As a little explanation, I specify Gnome in the title because, with other Linux desktops, there can be other file managers. They all do pretty much the same thing, but they can look different.
Fun Fact: Google runs on Linux.
If you have never used Linux, I think you will find browsing your files and home network looks a lot like what you are used to. In a Linux interface, as in Windows, there can be several ways to start a program. To keep this simple, I will show only one.
File Browsing with Nautilus:
The Gnome file manager is called “Nautilus,” I think because it goes under the surface.
To start Nautilus on Debian, go to Applications–>System Tools–>File Manager.
The File Manager will open to your home folder (a folder and a directory are the same thing. The word “folder” came into use because it described the function of a directory and was less intimidating to new users).
(The only files in my “home” folder are some screenshots I took for this series of posts.)
The home folder is similar to the C:\Documents and Settings\[username] folder in Windows. Unlike Windows, it does not contain pre-configured subfolders such as “My Documents,” “My Pictures,” and the like. The only pre-configured subfolder is “Desktop.” It is a blank slate for you to set up as you wish.
It also contains a number of hidden files and folders. In Linux, a file or folder is hidden by putting a period in front of the its name. “Docs” is open; “.Docs” is hidden. These folders store your preferences, menus, email database, and so on. Generally, there is a hidden folder every program you use, whether you run it from the menu or it runs automatically in the background. Hidden files perform functions like “locking” your login and user privileges.
Here’s a shot of the same folder with “Show Hidden Files” enabled under the “View” menu item:
1. double-click on a folder to view its contents,
2. double-click on a file to open it in the default application, or
3. right-click on a file or folder to view a pop-up context menu.
The navigation panel on the left and the arrow buttons on top allow navigation about the computer. Here’s what I saw when I clicked on “File System” on the left:
This is where even the most expert Windows user is on foreign territory. The folders and files in a Unix or Linux system are arranged in a way completely different from how they are arranged in a DOS/Windows world. I am not going into this subject now, save to mention that the only folders that a home Linux user is ever likely to have to look at, besides the home folders, are /etc, /usr, and possibly opt. (Fun fact: Folder names are preceded by a forward slash, not a backslash. This is why internet addresses start with forward slashes. The internet began as a Unix thing.)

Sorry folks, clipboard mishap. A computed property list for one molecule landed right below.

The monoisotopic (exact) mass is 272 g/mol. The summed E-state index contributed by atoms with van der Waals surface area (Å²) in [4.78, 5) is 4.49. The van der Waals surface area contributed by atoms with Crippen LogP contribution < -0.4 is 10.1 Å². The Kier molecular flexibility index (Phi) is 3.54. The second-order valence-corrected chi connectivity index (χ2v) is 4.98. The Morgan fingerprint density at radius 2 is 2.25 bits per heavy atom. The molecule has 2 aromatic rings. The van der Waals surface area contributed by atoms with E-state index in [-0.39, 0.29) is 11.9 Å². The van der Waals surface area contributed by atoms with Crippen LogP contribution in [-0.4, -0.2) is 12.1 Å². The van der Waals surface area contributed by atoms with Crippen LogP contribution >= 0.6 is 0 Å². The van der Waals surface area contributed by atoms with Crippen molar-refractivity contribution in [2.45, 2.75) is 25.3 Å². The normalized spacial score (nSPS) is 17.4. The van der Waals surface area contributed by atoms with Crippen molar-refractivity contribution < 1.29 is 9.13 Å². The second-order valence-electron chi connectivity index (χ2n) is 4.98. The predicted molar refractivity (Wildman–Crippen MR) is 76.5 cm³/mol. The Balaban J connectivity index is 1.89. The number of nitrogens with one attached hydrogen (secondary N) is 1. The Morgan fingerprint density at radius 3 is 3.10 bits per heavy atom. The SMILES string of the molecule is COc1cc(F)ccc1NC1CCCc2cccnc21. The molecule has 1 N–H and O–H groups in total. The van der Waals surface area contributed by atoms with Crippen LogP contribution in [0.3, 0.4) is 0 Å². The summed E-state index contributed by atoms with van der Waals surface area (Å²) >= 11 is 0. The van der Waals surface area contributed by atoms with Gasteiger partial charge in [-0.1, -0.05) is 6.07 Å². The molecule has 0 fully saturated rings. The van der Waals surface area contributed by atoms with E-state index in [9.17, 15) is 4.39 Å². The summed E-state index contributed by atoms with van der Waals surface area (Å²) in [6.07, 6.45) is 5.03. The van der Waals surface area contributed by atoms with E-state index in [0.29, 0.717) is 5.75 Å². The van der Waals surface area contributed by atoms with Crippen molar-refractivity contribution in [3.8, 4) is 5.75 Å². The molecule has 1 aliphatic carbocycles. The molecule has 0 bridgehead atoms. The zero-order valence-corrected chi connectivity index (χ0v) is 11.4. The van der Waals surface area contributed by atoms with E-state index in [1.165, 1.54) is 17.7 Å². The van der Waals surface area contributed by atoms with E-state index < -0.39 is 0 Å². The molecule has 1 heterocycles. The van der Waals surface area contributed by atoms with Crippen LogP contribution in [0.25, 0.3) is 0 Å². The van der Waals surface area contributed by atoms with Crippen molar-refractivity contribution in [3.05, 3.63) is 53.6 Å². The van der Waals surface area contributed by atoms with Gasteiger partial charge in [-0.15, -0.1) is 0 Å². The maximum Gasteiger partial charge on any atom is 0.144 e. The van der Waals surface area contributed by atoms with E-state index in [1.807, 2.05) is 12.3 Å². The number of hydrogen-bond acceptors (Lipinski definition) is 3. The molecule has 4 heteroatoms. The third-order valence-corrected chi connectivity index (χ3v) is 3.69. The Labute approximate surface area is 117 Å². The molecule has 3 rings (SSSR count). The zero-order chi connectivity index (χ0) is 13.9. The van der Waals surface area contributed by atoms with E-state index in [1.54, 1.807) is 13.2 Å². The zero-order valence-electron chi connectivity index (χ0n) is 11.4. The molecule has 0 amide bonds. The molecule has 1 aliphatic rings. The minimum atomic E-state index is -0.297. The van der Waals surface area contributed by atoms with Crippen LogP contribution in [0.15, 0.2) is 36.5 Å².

There is a good introduction to the Linux file structure here.
Browsing the network is similar.
Remember that Debian asked me to configure my network settings at time of install, so the network connection was already configured at the time of the initial reboot. In this case, we are browsing using Samba, which enables Linux and Windows computers to talk with each other.
Start the network browser by going to Places–>Network Servers:
The Network Browser opens to a list of “servers.” You can open a “server” by double clicking it. Same for a folder that’s shared over the network and for a file.
The picture shows
1. The first network browser window, showing the list of computers available on the network.
2. The list of shared folders in server “mackeral” (this laptop I’m typing on right now).
3. The list folders and files in the “//mackeral/docs” subfolder.
4. The list of documents in the “//mackeral/docs/manuals” subfolder.
Depending on the permissions granted on the various servers, I can delete, copy, open, edit, and move files. When I finished taking the screenshots for this post, I used the Network Browser to drag them from //swordfish/home/frankbell to //Interlock-3/blah-blah-blah/pix, where I edited them, then I dragged them from Interlock-3 to my server. (You can see a slightly-outdated diagram of the network here.)
While I was editing this post, I realized that some of the screenshots and pictures needed more work (that’s a fancy way of saying I saw that I blew it), so I opened them over the network on this here laptop, recropped them or added the captions or edited them, then saved them back to the server.
Just for grins and giggles, here is the Network Browser using the list view, rather than the icon view:
And that’s a quick intro to file and network browsing with Debian Linux and Gnome.